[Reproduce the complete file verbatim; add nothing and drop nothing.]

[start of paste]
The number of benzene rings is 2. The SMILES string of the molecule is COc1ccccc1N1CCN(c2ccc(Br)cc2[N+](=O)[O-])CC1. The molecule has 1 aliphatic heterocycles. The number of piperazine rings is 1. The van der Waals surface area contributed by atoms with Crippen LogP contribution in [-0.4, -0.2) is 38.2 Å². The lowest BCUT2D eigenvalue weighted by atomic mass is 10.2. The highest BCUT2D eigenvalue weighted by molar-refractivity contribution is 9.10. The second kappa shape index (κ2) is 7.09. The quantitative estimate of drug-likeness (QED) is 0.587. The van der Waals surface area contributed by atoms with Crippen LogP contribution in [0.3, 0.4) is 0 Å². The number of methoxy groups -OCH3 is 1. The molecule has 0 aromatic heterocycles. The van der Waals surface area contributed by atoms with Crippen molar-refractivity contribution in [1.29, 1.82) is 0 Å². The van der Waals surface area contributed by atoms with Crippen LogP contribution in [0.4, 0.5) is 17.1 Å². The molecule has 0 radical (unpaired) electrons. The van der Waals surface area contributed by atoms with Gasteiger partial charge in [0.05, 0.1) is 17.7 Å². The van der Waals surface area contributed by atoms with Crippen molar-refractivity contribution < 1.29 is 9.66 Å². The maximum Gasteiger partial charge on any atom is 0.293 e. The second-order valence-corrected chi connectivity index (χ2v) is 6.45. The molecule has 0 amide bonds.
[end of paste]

The number of benzene rings is 2. The SMILES string of the molecule is COc1ccccc1N1CCN(c2ccc(Br)cc2[N+](=O)[O-])CC1. The molecule has 1 aliphatic heterocycles. The number of piperazine rings is 1. The van der Waals surface area contributed by atoms with Crippen LogP contribution in [-0.4, -0.2) is 38.2 Å². The lowest BCUT2D eigenvalue weighted by atomic mass is 10.2. The highest BCUT2D eigenvalue weighted by molar-refractivity contribution is 9.10. The second kappa shape index (κ2) is 7.09. The quantitative estimate of drug-likeness (QED) is 0.587. The van der Waals surface area contributed by atoms with Crippen LogP contribution in [0.3, 0.4) is 0 Å². The number of methoxy groups -OCH3 is 1. The molecule has 0 aromatic heterocycles. The van der Waals surface area contributed by atoms with Crippen molar-refractivity contribution in [1.29, 1.82) is 0 Å². The van der Waals surface area contributed by atoms with Crippen LogP contribution in [0.4, 0.5) is 17.1 Å². The molecule has 0 radical (unpaired) electrons. The van der Waals surface area contributed by atoms with Gasteiger partial charge in [0.05, 0.1) is 17.7 Å². The van der Waals surface area contributed by atoms with Crippen molar-refractivity contribution < 1.29 is 9.66 Å². The maximum Gasteiger partial charge on any atom is 0.293 e. The second-order valence-corrected chi connectivity index (χ2v) is 6.45. The molecule has 0 amide bonds.